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Employers Have A Duty To Protect Workers From Weather-Related Threats

While all workplaces have their hazards, employees who work outdoors face unique weather-related threats. Everything from storms to heat can jeopardize worker safety. The Department of Labor has issued a reminder to employers of their duty to protect workers. 

Weather-Related Threats Come In Many Forms

The article from Medium references two recent cases in which employers failed to consider the safety of outdoor workers.

In the first case, an event company moved forward with an outdoor circus performance, despite severe storm warnings from the National Weather Service. Unfortunately, the thunderstorm caused the circus tent to collapse, injuring many workers.

The second case is a dramatically different example. Postal workers are known for doing their job, regardless of weather conditions. So it comes as no surprise that one postal worker was out delivering mail on a particularly hot day. Unfortunately, he ultimately suffered heat stroke and died the following day.

In each case, the employer was deemed responsible. The Occupational Safety and Health Administration (OSHA) found violations. The event company did not monitor and respond reasonably to severe weather warnings, while the Postal Service did not properly train employees on recognizing and preventing heat-related illness.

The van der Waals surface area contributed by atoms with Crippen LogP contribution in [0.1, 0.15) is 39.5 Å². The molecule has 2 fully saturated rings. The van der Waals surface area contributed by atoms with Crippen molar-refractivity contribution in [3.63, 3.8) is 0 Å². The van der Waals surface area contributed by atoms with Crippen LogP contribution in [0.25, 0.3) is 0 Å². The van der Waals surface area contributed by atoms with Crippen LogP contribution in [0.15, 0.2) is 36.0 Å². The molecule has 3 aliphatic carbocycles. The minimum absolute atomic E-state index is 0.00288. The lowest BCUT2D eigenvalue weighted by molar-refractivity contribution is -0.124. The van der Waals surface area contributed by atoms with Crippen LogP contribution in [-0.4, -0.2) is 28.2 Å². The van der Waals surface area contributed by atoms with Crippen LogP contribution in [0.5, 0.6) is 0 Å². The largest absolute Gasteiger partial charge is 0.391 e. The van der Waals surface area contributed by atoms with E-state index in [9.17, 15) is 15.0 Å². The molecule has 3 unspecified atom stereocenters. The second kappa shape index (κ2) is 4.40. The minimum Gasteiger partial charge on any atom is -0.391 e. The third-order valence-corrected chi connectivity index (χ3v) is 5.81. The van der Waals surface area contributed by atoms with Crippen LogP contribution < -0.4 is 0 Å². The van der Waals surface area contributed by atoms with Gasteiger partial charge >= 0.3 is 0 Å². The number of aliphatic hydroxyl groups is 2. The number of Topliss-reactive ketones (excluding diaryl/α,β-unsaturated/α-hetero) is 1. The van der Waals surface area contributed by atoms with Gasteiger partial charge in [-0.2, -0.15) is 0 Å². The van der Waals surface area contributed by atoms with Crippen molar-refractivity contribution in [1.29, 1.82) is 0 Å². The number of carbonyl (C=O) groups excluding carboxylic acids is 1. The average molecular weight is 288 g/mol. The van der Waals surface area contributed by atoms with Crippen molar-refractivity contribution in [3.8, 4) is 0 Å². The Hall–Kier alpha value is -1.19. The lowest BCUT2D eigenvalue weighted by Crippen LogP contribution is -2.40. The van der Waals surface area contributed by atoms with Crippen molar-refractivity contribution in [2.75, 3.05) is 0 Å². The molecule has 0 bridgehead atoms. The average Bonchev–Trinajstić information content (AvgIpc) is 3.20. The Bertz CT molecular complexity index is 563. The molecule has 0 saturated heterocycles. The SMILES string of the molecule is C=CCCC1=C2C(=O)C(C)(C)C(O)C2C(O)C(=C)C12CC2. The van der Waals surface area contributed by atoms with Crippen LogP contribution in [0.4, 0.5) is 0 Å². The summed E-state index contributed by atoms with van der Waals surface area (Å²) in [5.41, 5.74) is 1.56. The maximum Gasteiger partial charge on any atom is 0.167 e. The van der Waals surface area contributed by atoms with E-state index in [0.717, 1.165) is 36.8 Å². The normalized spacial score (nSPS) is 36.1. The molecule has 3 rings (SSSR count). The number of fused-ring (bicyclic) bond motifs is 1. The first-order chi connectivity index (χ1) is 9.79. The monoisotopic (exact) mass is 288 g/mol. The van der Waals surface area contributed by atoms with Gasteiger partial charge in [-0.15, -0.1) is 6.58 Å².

The message is clear: employers have a duty to keep workers safe when they are on the job, even when working outside. Employers can be liable for injuries and illnesses resulting from storms, rain, sleet, hail, snow, tornados, freezing temperatures, hot temperatures and other potentially dangerous weather conditions.

Were You Injured While Working Outdoors?

What is not mentioned in the message from the Department of Labor is that people injured on the job may be eligible for workers' compensation. This is true in cases involving weather-related medical conditions. If you or a loved one has been hurt or has become sick because of working outdoors in dangerous weather, you should speak with an experienced workers' compensation attorney to explore your options. 

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